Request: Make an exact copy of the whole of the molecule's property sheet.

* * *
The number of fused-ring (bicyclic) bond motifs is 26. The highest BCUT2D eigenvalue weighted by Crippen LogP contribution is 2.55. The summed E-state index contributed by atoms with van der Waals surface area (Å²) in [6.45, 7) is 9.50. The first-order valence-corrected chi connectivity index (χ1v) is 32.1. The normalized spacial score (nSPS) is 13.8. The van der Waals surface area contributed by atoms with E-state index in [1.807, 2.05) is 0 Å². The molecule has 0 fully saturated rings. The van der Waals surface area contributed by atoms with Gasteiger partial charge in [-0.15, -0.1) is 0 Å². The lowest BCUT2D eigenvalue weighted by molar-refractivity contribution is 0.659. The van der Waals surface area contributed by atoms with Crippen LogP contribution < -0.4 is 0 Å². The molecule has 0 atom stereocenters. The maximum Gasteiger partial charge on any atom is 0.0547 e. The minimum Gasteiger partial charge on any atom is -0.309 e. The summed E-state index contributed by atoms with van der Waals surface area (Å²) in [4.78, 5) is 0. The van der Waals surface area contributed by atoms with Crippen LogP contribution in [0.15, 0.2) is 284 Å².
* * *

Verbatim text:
The number of fused-ring (bicyclic) bond motifs is 26. The highest BCUT2D eigenvalue weighted by Crippen LogP contribution is 2.55. The summed E-state index contributed by atoms with van der Waals surface area (Å²) in [6.45, 7) is 9.50. The first-order valence-corrected chi connectivity index (χ1v) is 32.1. The normalized spacial score (nSPS) is 13.8. The van der Waals surface area contributed by atoms with E-state index in [1.807, 2.05) is 0 Å². The molecule has 0 fully saturated rings. The van der Waals surface area contributed by atoms with Gasteiger partial charge in [-0.15, -0.1) is 0 Å². The lowest BCUT2D eigenvalue weighted by molar-refractivity contribution is 0.659. The van der Waals surface area contributed by atoms with Crippen LogP contribution < -0.4 is 0 Å². The molecule has 0 atom stereocenters. The maximum Gasteiger partial charge on any atom is 0.0547 e. The minimum Gasteiger partial charge on any atom is -0.309 e. The summed E-state index contributed by atoms with van der Waals surface area (Å²) in [4.78, 5) is 0. The van der Waals surface area contributed by atoms with Crippen LogP contribution in [0.15, 0.2) is 284 Å².